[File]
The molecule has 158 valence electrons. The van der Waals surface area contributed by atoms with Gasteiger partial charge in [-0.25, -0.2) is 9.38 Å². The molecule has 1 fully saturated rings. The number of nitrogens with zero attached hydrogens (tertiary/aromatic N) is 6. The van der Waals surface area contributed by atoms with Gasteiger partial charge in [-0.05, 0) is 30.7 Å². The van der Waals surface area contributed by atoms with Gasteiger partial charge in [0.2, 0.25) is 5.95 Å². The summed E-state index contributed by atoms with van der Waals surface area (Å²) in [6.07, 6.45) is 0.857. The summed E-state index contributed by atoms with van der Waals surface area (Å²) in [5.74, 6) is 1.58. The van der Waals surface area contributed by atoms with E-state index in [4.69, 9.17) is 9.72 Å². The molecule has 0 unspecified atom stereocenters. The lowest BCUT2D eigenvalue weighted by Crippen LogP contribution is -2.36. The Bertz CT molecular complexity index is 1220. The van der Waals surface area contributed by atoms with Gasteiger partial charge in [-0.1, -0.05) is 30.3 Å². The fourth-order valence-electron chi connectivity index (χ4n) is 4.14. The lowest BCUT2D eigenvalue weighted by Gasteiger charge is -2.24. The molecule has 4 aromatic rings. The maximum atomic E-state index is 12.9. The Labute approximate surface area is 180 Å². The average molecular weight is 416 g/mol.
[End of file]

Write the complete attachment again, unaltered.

The molecule has 158 valence electrons. The van der Waals surface area contributed by atoms with Gasteiger partial charge in [-0.25, -0.2) is 9.38 Å². The molecule has 1 fully saturated rings. The number of nitrogens with zero attached hydrogens (tertiary/aromatic N) is 6. The van der Waals surface area contributed by atoms with Gasteiger partial charge in [-0.05, 0) is 30.7 Å². The van der Waals surface area contributed by atoms with Gasteiger partial charge in [0.2, 0.25) is 5.95 Å². The summed E-state index contributed by atoms with van der Waals surface area (Å²) in [6.07, 6.45) is 0.857. The summed E-state index contributed by atoms with van der Waals surface area (Å²) in [5.74, 6) is 1.58. The van der Waals surface area contributed by atoms with E-state index in [4.69, 9.17) is 9.72 Å². The molecule has 0 unspecified atom stereocenters. The lowest BCUT2D eigenvalue weighted by Crippen LogP contribution is -2.36. The Bertz CT molecular complexity index is 1220. The van der Waals surface area contributed by atoms with Gasteiger partial charge in [-0.1, -0.05) is 30.3 Å². The fourth-order valence-electron chi connectivity index (χ4n) is 4.14. The lowest BCUT2D eigenvalue weighted by Gasteiger charge is -2.24. The molecule has 4 aromatic rings. The maximum atomic E-state index is 12.9. The Labute approximate surface area is 180 Å². The average molecular weight is 416 g/mol.